Nathan Williams and Co. balance sun and shade on 'You're Welcome'

Entering into sessions for Wavves' sixth full-length album, You're Welcome, singer and guitarist Nathan Williams lacked a clear idea of what he wanted to do musically. So working in a downtown Los Angeles recording studio beginning in February 2016, Williams started amassing demos, experimenting with samples and a drum machine en route to compiling 35-odd songs.

“Then we all came in and listened to them and tried to figure out a direction,” said Williams, 30, who joins his bandmates in concert at A&R Music Bar on Saturday, May 20. “It was all over the place, which is why it became this little oddball record.”

For Williams, two songs on opposing ends of the musical/thematic spectrum served as flashpoints: “Million Enemies,” a driving, drum-machine assisted number filled with mentions of circling enemy forces, and “Come to the Valley,” a carnival-esque beachside escape that could spark a generous offer from the California Office of Tourism.

Fittingly, the broader concepts contained in these tunes surface throughout the album, which contains repeated lyrical references to both shade and sun — a trend Williams noticed three-quarters of the way through recording, though he declined to go into greater detail about the circumstances informing this particular train of thought. “I'm not going to talk about that,” he said before adding, “I think it's similar to most people; there are highs and lows in your life.”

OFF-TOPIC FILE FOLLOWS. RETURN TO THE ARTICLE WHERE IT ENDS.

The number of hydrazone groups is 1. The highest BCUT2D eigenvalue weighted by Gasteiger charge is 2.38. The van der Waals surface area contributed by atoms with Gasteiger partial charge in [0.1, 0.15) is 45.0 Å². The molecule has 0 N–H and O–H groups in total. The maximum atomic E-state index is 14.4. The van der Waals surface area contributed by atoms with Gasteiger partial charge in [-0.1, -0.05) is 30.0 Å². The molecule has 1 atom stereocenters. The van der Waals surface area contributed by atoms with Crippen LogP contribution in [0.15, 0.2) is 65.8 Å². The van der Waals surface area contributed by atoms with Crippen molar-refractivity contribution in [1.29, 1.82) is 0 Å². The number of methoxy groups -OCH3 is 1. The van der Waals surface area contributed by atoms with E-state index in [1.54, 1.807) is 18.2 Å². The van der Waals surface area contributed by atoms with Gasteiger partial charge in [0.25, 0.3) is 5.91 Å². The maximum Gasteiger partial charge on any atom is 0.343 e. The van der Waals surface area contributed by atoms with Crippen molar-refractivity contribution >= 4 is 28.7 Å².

Other songs, like “Exercise,” are more explicitly political, with Williams sneering about dancing while the world burns. “I can't believe the shit they feed to us,” he sings. “They're lying to our face!”

“There are a lot of people, especially in bands, who go, ‘I don't do political stuff.' But it seems silly to not comment on it when it's right there in front of you,” Williams said. “I'm not a huge fan of the government to begin with — whoever is in there — but the current administration is just the face of evil as far as I'm concerned. Fuck Donald Trump.”

But even though much of You're Welcome plunges into darkness, with Williams singing of feeling hollowed out or spending nights surrounded by demons, the album does close on a more hopeful note with the doo-wop informed “I Love You,” which the frontman described as “the most straightforward love song I've ever written.”

“It's important to be able to still have those emotions and feelings in dark times,” said Williams, noting he's shied from making such on-record proclamations in the past largely out of fear (“It's scary to say ‘I love you' — in our personal lives and especially on record”). “I wanted to end with … [the idea] that there is a light at the end of the tunnel, which is a more recent development for me. I've been a pretty dark person for the majority of my life, but I guess I'm trying to be a little more optimistic in my old age.”